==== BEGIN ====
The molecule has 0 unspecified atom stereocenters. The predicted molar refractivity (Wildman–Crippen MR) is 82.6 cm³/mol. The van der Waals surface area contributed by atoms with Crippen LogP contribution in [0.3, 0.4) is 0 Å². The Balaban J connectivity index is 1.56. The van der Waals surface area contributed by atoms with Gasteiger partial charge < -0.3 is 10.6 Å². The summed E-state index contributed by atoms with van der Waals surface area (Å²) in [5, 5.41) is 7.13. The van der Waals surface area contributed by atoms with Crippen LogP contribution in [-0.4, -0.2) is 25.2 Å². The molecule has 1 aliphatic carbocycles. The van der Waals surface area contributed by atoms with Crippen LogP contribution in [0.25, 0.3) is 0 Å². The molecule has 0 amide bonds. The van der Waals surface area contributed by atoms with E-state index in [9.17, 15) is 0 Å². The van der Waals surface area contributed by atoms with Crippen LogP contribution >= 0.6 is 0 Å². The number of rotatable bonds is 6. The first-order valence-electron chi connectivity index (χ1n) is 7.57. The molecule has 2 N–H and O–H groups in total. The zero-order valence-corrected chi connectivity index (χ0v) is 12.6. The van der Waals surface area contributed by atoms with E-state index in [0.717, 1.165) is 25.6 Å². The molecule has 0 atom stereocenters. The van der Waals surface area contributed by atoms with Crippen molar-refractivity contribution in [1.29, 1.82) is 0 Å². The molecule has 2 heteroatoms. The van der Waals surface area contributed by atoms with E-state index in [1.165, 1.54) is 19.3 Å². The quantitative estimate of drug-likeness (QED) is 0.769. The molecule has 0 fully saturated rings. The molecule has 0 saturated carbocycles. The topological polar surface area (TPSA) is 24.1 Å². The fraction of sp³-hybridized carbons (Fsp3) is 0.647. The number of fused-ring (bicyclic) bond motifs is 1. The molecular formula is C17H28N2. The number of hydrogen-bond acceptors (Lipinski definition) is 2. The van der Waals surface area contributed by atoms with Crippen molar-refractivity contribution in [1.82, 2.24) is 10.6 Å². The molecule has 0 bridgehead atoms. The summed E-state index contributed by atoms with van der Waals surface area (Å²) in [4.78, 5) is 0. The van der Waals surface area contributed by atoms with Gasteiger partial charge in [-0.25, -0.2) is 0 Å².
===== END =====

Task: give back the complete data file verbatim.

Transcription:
The molecule has 0 unspecified atom stereocenters. The predicted molar refractivity (Wildman–Crippen MR) is 82.6 cm³/mol. The van der Waals surface area contributed by atoms with Crippen LogP contribution in [0.3, 0.4) is 0 Å². The Balaban J connectivity index is 1.56. The van der Waals surface area contributed by atoms with Gasteiger partial charge < -0.3 is 10.6 Å². The summed E-state index contributed by atoms with van der Waals surface area (Å²) in [5, 5.41) is 7.13. The van der Waals surface area contributed by atoms with Crippen LogP contribution in [-0.4, -0.2) is 25.2 Å². The molecule has 1 aliphatic carbocycles. The van der Waals surface area contributed by atoms with Crippen LogP contribution in [0.25, 0.3) is 0 Å². The molecule has 0 amide bonds. The van der Waals surface area contributed by atoms with E-state index in [9.17, 15) is 0 Å². The van der Waals surface area contributed by atoms with Crippen LogP contribution >= 0.6 is 0 Å². The number of rotatable bonds is 6. The first-order valence-electron chi connectivity index (χ1n) is 7.57. The molecule has 2 N–H and O–H groups in total. The zero-order valence-corrected chi connectivity index (χ0v) is 12.6. The van der Waals surface area contributed by atoms with E-state index in [0.717, 1.165) is 25.6 Å². The molecule has 0 atom stereocenters. The van der Waals surface area contributed by atoms with Crippen molar-refractivity contribution in [1.29, 1.82) is 0 Å². The molecule has 2 heteroatoms. The van der Waals surface area contributed by atoms with E-state index in [1.165, 1.54) is 19.3 Å². The quantitative estimate of drug-likeness (QED) is 0.769. The molecule has 0 fully saturated rings. The molecule has 0 saturated carbocycles. The topological polar surface area (TPSA) is 24.1 Å². The fraction of sp³-hybridized carbons (Fsp3) is 0.647. The number of fused-ring (bicyclic) bond motifs is 1. The molecular formula is C17H28N2. The number of hydrogen-bond acceptors (Lipinski definition) is 2. The van der Waals surface area contributed by atoms with Crippen molar-refractivity contribution in [1.82, 2.24) is 10.6 Å². The molecule has 0 bridgehead atoms. The summed E-state index contributed by atoms with van der Waals surface area (Å²) in [4.78, 5) is 0. The van der Waals surface area contributed by atoms with Gasteiger partial charge in [-0.25, -0.2) is 0 Å².